Measuring customer engagement.

Measuring customer engagement.

If it can’t be measured, it can’t be managed.  Senior managers in large and small companies alike are looking for ways to measure (and by definition, improve) marketing performance. With the average job span of a Chief Marketing Officer a brief 22 months, there’s little interest in engagement as a state of mind: for engagement to matter there has to be a behavioral/transactional component. Otherwise, it simply isn’t going to gain traction in the organization.

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The notion of “engagement” differs depending on the nature of the relationship: customers engage differently than prospects; frequent customers engage differently than occasional customers. Engagement is a continuum, exhibiting, at each stage, a kind of hyper relationship: so, engaged prospects are more interested and more involved than other prospects; engaged customers more frequently visit your website, or participate in blogs and communities than average customers. The challenge is to identify and separate engaged customers and prospects, so that communications and offers can be tailored to their needs and expectations.

What kind of measures might a company look at to identify and partition engaged relationships? Here are 5:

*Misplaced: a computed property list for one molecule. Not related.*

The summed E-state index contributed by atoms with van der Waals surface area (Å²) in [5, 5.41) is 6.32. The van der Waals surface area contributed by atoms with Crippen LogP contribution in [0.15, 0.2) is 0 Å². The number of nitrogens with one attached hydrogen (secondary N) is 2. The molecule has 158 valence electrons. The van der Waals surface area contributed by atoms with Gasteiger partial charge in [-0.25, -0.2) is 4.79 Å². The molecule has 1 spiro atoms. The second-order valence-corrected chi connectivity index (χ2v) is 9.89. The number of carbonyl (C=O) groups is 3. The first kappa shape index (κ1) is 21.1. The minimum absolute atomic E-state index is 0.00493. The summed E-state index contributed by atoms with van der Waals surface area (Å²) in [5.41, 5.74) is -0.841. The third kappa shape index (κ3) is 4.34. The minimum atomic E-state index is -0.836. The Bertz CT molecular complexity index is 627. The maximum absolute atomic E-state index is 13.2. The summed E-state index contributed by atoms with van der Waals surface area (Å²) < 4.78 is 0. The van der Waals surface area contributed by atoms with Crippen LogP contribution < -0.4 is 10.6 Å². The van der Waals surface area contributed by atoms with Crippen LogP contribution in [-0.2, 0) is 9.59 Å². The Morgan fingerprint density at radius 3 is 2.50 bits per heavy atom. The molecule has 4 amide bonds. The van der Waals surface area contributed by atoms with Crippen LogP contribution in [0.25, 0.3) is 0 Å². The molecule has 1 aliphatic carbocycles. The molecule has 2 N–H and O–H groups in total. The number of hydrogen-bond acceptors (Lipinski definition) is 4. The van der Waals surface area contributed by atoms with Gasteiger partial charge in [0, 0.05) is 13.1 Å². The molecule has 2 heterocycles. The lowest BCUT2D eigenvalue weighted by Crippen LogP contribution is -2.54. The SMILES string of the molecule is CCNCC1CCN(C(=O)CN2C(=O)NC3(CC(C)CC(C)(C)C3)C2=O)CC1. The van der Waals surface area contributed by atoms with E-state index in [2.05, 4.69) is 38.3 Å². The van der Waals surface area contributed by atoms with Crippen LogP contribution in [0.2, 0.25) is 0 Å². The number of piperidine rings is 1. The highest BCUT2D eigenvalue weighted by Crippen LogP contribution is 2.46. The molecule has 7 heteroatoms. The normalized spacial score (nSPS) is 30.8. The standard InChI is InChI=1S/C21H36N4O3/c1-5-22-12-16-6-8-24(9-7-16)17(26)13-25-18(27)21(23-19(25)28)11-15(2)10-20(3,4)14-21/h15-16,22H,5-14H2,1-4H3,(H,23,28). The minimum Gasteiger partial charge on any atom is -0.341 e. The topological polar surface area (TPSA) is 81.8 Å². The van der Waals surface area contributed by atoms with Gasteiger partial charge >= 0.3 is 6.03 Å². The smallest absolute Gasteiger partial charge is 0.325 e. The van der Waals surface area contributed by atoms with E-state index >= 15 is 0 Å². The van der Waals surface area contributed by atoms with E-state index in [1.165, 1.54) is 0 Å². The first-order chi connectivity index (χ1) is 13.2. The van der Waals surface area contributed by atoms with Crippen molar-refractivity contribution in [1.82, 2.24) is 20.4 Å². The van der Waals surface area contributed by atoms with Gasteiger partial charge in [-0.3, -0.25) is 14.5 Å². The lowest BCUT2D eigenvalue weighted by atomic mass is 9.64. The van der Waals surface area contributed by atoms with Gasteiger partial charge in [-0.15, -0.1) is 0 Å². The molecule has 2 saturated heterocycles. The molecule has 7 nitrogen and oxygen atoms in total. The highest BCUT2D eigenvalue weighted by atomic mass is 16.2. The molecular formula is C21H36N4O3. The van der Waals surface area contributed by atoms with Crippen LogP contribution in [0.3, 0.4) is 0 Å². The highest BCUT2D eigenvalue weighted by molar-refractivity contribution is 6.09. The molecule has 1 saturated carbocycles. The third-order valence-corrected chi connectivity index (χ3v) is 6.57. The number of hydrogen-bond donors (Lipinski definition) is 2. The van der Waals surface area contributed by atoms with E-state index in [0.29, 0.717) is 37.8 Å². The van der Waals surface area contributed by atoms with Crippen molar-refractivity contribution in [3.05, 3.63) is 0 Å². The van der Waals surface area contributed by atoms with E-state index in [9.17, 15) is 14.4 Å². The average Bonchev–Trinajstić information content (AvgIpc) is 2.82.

1. Start with the negative: Look for cues from less engaged prospects and customers. If you’re using e-mail, track unsubscribe requests and spam complaints.  Also, track open/click rates so you can put all non-opener/clickers into an unengaged file and focus more on the openers/clickers.
  2. Purchase patterns: Track customer purchase rates so you can begin to quantify levels of activity.  You can create your own engagement measures based on frequency or amount of purchase, or both.
  3. Product involvement: A customer who doesn’t care about the product is likely to be less committed or emotionally attached to the firm providing the product. Monitor incoming communications about your product or service, monitor blogs, facilitate communities. Start segmenting the involvement so you can measure changes in segments. Repeat website visits and the amount of time spent on your web site are additional measures.
  4. Frequency of service interactions: Branding experts like to say that repeated, positive interactions lead to brand affinity. And they’re right to a certain extent, certainly when it comes to service engagements. It’s crucial to monitor service feedback, problem resolution, overall service satisfaction. Qualitative or quantitative research can help assess after-sale engagement.
  5. Referral behavior/intention: Customers who are likely to refer you are more engaged; a customer who actually does refer your company is even more engaged. Create ways to track – and, more importantly, incentivize – referrals. Word of mouth matters, especially today when social media channels move messages globally, instantaneously.

 

A couple of closing thoughts: first, you can use one, or all, of the measures above to begin tracking engagement, but the key variable is velocity.  This is defined as the rate (or the rate of change) in one measure or another. Second, it’s important to avoid boiling engagement down to a single metric that relates to a web site or a specific offline or online channel. It’s a descriptor of a customer’s attitudes, not a channel’s performance.

This article is written from the personal perspective of Bill Williams. The opinions and views expressed are solely of the author and do not necessarily reflect those of The Miller Group Advertising.

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